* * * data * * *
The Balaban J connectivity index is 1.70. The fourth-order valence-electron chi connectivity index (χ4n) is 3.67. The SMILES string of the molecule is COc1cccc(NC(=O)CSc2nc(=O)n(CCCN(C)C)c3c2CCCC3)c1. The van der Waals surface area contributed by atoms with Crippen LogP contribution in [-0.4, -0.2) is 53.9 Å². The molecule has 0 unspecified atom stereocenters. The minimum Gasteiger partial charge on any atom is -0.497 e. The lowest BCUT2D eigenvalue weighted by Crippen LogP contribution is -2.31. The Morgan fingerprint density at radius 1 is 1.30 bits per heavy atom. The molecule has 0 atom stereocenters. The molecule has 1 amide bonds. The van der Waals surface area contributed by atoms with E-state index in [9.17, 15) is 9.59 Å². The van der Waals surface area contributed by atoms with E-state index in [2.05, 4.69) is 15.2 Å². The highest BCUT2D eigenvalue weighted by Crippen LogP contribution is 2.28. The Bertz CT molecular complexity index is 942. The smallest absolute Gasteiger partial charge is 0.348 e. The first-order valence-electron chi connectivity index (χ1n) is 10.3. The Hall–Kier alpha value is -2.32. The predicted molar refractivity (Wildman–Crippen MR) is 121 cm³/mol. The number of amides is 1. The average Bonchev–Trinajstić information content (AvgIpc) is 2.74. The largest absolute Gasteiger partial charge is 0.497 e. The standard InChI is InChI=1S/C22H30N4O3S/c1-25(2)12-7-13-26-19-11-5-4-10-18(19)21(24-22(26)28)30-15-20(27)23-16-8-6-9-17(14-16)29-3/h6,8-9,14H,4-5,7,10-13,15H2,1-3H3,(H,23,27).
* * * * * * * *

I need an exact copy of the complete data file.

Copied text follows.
The Balaban J connectivity index is 1.70. The fourth-order valence-electron chi connectivity index (χ4n) is 3.67. The SMILES string of the molecule is COc1cccc(NC(=O)CSc2nc(=O)n(CCCN(C)C)c3c2CCCC3)c1. The van der Waals surface area contributed by atoms with Crippen LogP contribution in [-0.4, -0.2) is 53.9 Å². The molecule has 0 unspecified atom stereocenters. The minimum Gasteiger partial charge on any atom is -0.497 e. The lowest BCUT2D eigenvalue weighted by Crippen LogP contribution is -2.31. The Morgan fingerprint density at radius 1 is 1.30 bits per heavy atom. The molecule has 0 atom stereocenters. The molecule has 1 amide bonds. The van der Waals surface area contributed by atoms with E-state index in [9.17, 15) is 9.59 Å². The van der Waals surface area contributed by atoms with E-state index in [2.05, 4.69) is 15.2 Å². The highest BCUT2D eigenvalue weighted by Crippen LogP contribution is 2.28. The Bertz CT molecular complexity index is 942. The smallest absolute Gasteiger partial charge is 0.348 e. The first-order valence-electron chi connectivity index (χ1n) is 10.3. The Hall–Kier alpha value is -2.32. The predicted molar refractivity (Wildman–Crippen MR) is 121 cm³/mol. The number of amides is 1. The average Bonchev–Trinajstić information content (AvgIpc) is 2.74. The largest absolute Gasteiger partial charge is 0.497 e. The standard InChI is InChI=1S/C22H30N4O3S/c1-25(2)12-7-13-26-19-11-5-4-10-18(19)21(24-22(26)28)30-15-20(27)23-16-8-6-9-17(14-16)29-3/h6,8-9,14H,4-5,7,10-13,15H2,1-3H3,(H,23,27).